Obtaining a Vehicle Title
A vehicle’s title is a certificate that proves ownership of the vehicle. It also shows the vehicle make, model, and Vehicle Identification Number (VIN). When you buy a vehicle, you need to apply for a title and register the car with the Department of Motor Vehicles (DMV). They will then give you a license plate, registration document, and license plate tag.
Nowadays, there is growing concern about the environment, and transportation is said to be responsible for 29% of greenhouse gas emissions. New laws on the global, national, and state-level aim to keep our environment safe for us and future generations. However, there’s much that can be done by individuals, too.
Here are some ways you can reduce the environmental impact of your driving:
Switch to a hybrid or fully electric vehicle.
If you drive a gas-powered vehicle, limit driving by using public transit, carpooling, walking, or biking.
Remove extra weight from your vehicle.
Limit AC use.
Drive the speed limit.
Perform regular maintenance to boost gas mileage.
Combine your errands into one trip and park centrally, walking as much as possible.
Choose your route before you leave to avoid traffic jams.
Reduce time driving, especially during peak traffic periods or hot days.
Limit engine idling time to not more than 30 seconds.
Accelerate gradually, maintain the speed limit, and use cruise control on the highway.
Avoid waiting in long drive-through lines.
Use energy-conserving grades of motor oil.
Change air and oil filters regularly.
Keep tires properly inflated and aligned.
Repair all vehicle leaks.
Make an appointment with a repair tech if the "Check Engine" light is illuminated.
Fill gas tank during cooler evening hours to reduce evaporation.
Avoid spilling gas and don't "top off" the tank.
Replace the gas tank cap tightly.
All of these steps can help you to reduce your carbon footprint.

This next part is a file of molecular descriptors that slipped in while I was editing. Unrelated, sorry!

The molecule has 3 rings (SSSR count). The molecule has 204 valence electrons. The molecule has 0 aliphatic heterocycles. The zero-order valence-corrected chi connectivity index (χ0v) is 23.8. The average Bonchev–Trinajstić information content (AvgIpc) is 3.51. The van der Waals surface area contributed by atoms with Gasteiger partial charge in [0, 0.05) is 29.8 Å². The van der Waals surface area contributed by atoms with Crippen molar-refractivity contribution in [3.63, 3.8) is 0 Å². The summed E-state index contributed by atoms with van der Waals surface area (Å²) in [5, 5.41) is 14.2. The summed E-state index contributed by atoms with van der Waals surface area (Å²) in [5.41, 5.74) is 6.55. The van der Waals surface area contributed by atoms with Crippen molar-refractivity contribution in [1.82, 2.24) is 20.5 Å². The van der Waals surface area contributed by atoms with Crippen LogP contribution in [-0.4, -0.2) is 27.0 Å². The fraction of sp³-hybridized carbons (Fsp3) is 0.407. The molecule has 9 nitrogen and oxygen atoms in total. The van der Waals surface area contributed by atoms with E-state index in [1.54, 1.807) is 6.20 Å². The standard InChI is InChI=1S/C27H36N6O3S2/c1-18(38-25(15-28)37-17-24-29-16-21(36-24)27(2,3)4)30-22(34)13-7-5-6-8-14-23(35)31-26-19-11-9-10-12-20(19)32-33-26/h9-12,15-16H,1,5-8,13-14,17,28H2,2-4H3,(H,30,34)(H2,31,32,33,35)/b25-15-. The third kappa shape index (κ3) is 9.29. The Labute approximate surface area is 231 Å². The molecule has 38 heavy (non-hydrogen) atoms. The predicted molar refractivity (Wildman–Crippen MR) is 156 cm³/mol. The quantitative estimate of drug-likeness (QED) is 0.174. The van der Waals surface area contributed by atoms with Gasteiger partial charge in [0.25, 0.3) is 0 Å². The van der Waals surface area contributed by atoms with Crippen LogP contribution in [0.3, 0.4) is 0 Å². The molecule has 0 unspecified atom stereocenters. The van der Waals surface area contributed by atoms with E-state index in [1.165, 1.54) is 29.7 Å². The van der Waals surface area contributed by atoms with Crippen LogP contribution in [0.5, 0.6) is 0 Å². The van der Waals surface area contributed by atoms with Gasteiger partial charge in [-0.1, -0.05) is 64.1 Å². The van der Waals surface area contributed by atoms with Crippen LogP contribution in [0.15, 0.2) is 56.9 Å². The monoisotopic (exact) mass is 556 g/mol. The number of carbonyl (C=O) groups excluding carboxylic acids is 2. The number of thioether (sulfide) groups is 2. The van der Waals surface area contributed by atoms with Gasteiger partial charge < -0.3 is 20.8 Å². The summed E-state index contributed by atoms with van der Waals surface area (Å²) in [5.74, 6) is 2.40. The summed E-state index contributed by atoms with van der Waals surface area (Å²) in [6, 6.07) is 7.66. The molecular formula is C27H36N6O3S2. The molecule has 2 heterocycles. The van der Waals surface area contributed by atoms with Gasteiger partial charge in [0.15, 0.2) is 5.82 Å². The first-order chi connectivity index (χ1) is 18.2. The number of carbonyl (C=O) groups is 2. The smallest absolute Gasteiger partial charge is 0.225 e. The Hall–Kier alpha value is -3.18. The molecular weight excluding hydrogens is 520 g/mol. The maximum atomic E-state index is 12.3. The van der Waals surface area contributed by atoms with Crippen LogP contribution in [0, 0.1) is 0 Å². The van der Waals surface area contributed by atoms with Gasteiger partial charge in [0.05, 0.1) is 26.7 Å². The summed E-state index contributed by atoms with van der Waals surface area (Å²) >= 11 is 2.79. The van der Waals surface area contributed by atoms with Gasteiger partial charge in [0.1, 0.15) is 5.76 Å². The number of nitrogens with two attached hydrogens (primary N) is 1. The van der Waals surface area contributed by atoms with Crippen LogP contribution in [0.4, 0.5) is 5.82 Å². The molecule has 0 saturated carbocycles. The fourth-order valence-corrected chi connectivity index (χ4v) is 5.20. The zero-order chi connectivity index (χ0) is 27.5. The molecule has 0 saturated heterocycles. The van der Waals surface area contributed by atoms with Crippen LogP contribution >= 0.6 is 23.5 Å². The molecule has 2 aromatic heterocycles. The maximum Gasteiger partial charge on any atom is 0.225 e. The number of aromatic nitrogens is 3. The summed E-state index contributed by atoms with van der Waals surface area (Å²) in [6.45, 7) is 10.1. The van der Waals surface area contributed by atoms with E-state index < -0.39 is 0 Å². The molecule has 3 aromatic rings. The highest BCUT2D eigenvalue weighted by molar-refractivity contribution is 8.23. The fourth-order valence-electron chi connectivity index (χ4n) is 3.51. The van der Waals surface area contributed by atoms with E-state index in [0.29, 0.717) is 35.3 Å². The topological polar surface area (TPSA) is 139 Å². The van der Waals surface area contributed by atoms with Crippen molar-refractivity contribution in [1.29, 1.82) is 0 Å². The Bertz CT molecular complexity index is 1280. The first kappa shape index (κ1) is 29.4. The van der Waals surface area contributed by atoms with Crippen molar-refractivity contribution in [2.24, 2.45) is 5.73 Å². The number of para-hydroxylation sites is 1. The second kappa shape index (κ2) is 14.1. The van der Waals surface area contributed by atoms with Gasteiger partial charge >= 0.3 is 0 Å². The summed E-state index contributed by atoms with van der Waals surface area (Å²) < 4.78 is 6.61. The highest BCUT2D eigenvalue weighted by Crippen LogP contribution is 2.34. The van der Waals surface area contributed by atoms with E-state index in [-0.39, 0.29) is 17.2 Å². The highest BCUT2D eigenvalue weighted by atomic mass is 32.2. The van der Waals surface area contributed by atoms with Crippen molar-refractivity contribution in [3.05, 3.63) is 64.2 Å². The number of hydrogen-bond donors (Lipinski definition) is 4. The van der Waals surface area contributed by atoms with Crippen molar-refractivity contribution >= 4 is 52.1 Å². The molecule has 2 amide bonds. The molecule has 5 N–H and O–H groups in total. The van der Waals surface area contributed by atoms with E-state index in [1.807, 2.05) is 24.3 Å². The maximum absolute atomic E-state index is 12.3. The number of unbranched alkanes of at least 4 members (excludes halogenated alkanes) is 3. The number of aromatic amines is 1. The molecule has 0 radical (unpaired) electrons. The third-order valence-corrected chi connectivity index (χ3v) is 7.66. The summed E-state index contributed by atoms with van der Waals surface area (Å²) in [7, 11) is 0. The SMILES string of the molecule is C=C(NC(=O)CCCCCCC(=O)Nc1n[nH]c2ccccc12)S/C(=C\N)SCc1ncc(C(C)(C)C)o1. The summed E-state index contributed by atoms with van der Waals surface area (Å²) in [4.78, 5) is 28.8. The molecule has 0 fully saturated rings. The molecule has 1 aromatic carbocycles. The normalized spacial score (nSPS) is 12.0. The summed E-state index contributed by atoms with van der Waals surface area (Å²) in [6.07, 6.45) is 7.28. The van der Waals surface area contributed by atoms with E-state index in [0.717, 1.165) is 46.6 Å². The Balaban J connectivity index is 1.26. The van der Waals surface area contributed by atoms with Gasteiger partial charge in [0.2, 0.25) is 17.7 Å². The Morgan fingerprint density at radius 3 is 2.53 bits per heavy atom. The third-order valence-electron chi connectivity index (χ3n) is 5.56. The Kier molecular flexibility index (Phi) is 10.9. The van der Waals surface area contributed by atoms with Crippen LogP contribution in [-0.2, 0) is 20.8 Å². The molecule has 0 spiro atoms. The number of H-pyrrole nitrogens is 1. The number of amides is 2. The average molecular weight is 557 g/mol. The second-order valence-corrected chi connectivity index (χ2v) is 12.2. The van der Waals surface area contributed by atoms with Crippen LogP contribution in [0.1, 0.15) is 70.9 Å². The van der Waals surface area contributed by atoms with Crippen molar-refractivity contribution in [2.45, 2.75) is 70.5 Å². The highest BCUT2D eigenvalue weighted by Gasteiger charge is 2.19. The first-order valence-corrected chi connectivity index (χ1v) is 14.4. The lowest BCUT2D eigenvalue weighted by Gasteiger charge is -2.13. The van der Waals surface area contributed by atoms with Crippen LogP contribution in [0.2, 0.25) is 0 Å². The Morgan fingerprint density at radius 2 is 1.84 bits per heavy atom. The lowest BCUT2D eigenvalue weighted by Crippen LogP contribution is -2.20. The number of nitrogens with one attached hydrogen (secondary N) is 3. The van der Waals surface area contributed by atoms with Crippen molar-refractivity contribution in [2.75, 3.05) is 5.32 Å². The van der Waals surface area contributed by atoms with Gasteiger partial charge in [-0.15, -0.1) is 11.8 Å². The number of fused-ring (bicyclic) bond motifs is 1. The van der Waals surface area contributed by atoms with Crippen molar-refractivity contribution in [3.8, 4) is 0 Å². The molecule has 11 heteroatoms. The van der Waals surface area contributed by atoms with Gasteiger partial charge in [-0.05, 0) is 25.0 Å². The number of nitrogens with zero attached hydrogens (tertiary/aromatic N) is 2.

Recycling Vehicle Waste Products
Lastly, when you own vehicles, you will periodically have waste products that need to be recycled such as batteries and tires, along with used motor oil, oil filters, and antifreeze. Here's a quick guide on how to properly recycle these items:
Used motor oil, antifreeze, and oil filters: Many oil change or automotive service centers will recycle these items as well as some Autozone locations and local recycling centers. It's best to call ahead to check.
Batteries: Spent (dead) automotive batteries can be returned to sellers. These old lead-acid batteries must not be discarded in landfills.
Tires: When tires are improperly stockpiled or illegally dumped, they trap rainwater and become breeding grounds for disease-carrying mosquitoes and rodents. Another problem with tire storage piles is that they pose a major fire hazard and are extremely difficult to extinguish. Burning tires release toxic gases into the air and leave behind a hazardous oily residue that pollutes streams and groundwater. Instead, old tires can be taken to places such as a general or specialized recycling facility, a retailer, or a tire shop (for a fee). Find a location near you.